They also report that teen abortion rates rose 1% in 2006 as well.

William Lane Craig and Chad Meister are the editors of and contributors to the new book God is Great, God is Good, which is a response to the New Atheists.  I have not read the book yet, but I have read a review of its contents that makes me think this is one of the best books to-date on this subject.  Not only can it boast of the contributions of top-notch scholars such as J.P. Moreland, Alister McGrath, Scot McKnight,  and Gary Habermas, but it covers a breadth of issues raised by the New Atheists.  If you are looking for a concise introduction and response to the new atheism, I would recommend this book.  It was also named best apologetics book by Christianity Today.

Theists often offer the moral argument in support of God’s existence.  While the argument can take many forms, the essence of the argument is that objective moral values exist, and are best explained by the existence of a transcendent, personal being whose very nature is good.  The common response offered by atheists is that one need not believe in God to be moral and loving.  “After all,” they say, “I am a moral person and I don’t believe in God.  Surely, then, belief in God is not necessary for morality.”

There are two things amiss about this response.  First, it misconstrues the theist’s argument.  He is not arguing that one must believe in God to recognize moral truths (a claim about moral epistemology) or to behave morally, but rather that God must exist for there to even be such a thing as morality (a claim about moral ontology).  God’s existence is necessary to ground moral values in objective reality.  If there is no God, there can be no such thing as objective moral values.  We might choose to call certain behaviors “good” and certain behaviors “evil,” but such ascriptions are subjective determinations by human communities; i.e. they merely describe the beliefs and preferences of human subjects, not some object that exists transcendent to them.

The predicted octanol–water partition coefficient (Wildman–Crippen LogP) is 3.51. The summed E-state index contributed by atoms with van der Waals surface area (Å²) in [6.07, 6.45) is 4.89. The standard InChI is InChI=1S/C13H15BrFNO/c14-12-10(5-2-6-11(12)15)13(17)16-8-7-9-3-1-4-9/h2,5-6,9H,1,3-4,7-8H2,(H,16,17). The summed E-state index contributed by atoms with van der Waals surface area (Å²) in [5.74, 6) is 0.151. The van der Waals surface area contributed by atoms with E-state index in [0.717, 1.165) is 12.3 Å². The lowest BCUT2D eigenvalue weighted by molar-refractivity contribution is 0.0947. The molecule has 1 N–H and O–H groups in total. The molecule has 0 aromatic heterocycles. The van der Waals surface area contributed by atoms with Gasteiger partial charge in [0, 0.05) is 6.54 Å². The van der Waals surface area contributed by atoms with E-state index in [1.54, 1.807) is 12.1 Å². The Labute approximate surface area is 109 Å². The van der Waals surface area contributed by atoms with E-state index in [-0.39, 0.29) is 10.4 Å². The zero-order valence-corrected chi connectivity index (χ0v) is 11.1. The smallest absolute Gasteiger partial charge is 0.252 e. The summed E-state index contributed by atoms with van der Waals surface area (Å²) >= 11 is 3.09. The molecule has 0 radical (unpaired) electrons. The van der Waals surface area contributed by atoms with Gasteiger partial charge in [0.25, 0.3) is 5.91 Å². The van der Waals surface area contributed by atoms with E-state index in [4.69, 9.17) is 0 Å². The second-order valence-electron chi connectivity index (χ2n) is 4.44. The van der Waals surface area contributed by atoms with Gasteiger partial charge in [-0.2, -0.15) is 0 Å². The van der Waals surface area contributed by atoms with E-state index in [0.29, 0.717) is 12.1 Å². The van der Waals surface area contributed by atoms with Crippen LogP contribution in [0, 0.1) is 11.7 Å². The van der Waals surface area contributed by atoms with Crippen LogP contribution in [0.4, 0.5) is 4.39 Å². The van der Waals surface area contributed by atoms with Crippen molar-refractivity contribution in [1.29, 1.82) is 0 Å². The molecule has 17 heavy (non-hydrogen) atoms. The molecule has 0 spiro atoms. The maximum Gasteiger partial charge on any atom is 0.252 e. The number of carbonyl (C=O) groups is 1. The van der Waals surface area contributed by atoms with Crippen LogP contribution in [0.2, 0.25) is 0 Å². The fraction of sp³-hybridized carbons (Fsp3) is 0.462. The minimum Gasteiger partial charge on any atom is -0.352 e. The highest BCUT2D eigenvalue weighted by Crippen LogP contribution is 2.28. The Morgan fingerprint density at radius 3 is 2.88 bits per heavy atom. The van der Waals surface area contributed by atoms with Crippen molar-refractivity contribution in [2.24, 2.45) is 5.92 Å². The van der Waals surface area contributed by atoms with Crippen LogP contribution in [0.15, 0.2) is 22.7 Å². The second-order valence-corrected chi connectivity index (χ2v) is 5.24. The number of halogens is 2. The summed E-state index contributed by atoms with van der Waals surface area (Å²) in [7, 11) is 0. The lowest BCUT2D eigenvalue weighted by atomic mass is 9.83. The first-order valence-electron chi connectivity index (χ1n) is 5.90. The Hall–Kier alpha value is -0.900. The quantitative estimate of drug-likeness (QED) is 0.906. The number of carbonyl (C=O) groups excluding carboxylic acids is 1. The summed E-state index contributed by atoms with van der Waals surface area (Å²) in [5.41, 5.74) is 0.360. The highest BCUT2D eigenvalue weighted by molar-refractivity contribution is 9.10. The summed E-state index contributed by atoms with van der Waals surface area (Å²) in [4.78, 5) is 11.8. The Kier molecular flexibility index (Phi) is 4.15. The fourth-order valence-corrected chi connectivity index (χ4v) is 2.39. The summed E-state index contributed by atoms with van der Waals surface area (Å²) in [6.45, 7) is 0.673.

(more…)

Brett Kunkle, the student impact speaker from Stand to Reason, relates a story that typifies the point I was making in Getting to our Kids First:

After my final teaching session, the son approached me, quickly launching into a laundry list of objections to Christianity.  A lengthy conversation ensued, covering topics like objective moral truths, utilitarian ethical theory, Kant’s categorical imperative, retributive justice, divine hiddenness, intelligent design, and the experience of the Holy Spirit.  From the conversation, I guessed he was a graduate student in philosophy.  Wrong.  He was a high school senior.

His objections boiled down to this:  “I’ve been taught that Christianity’s truthfulness is confirmed by my experience.  I am no longer having powerful Christian experiences.  In addition, I’m reading arguments against Christianity.  I now wonder if it’s rational for me to remain a Christian.” 

Let’s hope this kid can be persuaded out of his doubts by the evidence, and let his story serve as a lesson for all of us parents and leaders.  We’ve got to get to our kids before the enemies of the faith do.